Watching Tom Harrison’s appearance at the DCMS committee last week reminded me why I find it so hard to identify with cricket these days. He was full of the usual evasion and corporate-speak. The decision to allow Yorkshire to conduct their own tardy investigation, and then punish themselves (or rather not punish themselves), before the ECB intervened was put down to archaic protocols. Well, who makes these protocols? Surely the governing body had a duty to revisit procedures to deal with such important issues before, or at the very latest as soon as, racism accusations were first made? As always, the ECB was reactionary rather than getting ahead of the run rate. 

It’s a massive problem that we can no longer trust the people running our game. They completely ballsed up the PR and subsequent launch of The Hundred, and therefore managed to alienate long-term ‘customers’ ahead of the biggest financial gamble in English cricketing history, and then they disgracefully let down Pakistan when they pulled out of a short T20 series – a series which was supposed to pay Pakistan back for visiting our shores at the height of the Covid pandemic. And now we have this latest shambles. Can the ECB actually stoop any lower?

Because of the way English cricket is run, I now find myself, for the first time in my life, wondering whether I actually want us to win The Ashes. Normally, the site of baggy green would have me waving the red and white flag of St George in no time (even when the team itself is waving a white one). However, this time I wonder whether English cricket actually deserves any success. After all, it’s currently morally bankrupt. Meanwhile, the direction of travel of English cricket, with franchises eroding both the game’s traditions and the primacy of first class cricket, couldn’t depress me more.

Basically, I’m in a no win situation this winter. If England somehow win The Ashes, which isn’t quite so far-fetched now that Ben Stokes is back in the fold, Harrison and the ECB will take a significant share of the credit – even though the success would in spite of, rather than because, of them. What’s more (and more importantly), the ECB’s shameful handling of racism plus the disgraceful treatment of Pakistan will be largely forgotten.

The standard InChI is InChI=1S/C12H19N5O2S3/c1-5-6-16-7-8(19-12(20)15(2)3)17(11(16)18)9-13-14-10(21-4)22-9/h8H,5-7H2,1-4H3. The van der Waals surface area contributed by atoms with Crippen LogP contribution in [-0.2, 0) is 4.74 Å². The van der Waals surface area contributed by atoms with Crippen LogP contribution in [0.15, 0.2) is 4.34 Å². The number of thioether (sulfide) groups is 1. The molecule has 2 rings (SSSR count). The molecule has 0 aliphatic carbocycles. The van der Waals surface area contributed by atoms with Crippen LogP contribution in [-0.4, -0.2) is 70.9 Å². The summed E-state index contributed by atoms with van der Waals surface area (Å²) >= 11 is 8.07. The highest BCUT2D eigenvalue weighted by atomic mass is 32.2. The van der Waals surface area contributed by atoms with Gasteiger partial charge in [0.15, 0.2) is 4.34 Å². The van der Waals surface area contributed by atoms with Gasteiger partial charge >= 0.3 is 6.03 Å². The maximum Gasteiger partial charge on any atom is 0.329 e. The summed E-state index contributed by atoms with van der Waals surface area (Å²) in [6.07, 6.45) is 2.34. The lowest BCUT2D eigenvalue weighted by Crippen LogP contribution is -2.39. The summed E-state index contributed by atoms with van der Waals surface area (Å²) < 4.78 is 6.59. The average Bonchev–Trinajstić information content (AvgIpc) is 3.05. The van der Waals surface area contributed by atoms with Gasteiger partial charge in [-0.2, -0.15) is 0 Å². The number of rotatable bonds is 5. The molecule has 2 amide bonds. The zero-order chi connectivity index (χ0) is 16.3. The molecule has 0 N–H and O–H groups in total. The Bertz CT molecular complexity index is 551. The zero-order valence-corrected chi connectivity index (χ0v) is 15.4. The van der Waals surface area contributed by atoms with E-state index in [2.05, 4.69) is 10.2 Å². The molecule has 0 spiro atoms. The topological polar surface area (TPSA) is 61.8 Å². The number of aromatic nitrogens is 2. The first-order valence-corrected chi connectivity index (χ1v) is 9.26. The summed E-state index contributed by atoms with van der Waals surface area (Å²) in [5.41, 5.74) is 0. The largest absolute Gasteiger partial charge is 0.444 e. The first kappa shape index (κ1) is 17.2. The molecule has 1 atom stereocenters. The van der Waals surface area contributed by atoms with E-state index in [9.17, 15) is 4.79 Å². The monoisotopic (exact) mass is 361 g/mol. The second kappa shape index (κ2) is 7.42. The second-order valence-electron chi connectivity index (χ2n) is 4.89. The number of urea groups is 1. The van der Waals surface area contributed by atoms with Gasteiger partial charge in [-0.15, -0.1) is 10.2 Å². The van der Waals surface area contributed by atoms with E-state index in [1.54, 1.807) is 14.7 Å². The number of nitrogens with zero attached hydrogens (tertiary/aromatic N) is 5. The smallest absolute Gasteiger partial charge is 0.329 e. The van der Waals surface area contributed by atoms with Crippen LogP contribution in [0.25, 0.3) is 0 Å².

On the other hand, however, an Australia win would be as awful as Australian Ashes wins normally are. Nobody likes seeing their team lose to the old enemy, especially when that team includes proven cheats like David Warner and, to a lesser extent, Steve Smith. Consequently, I’m not sure how invested I’ll actually be during this series.

It’s quite possible, of course, that the sight of Jimmy Anderson running into bowl and Joe Root taking guard will be enough to get me onside again. I love some of our cricketers (if not all of them) and it will be impossible not to want them to do well. I think that Joe is the best batsman we’ve had in my thirty five years of watching cricket, but his CV desperately needs a dominant display down under. Ditto Ben Stokes. He’s a fantastic all-rounder but he’ll need to prove he can win games in cricket’s cruellest cauldron before he can be called a true England great.

So basically I’m in two minds. There’s no best possible outcome this winter. Perhaps, therefore, I’ll just watch the Ashes as an impartial observer who simply wants to see some good cricket and success for specific individuals. What’s more, I’ll definitely hope to see a close contest that goes down to the wire. After all, this would be the best result for Test cricket in general – the form of the game that many of us cherish the most, but also worry about the most.

What would you like to happen?

James Morgan

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The Strangest Dilemma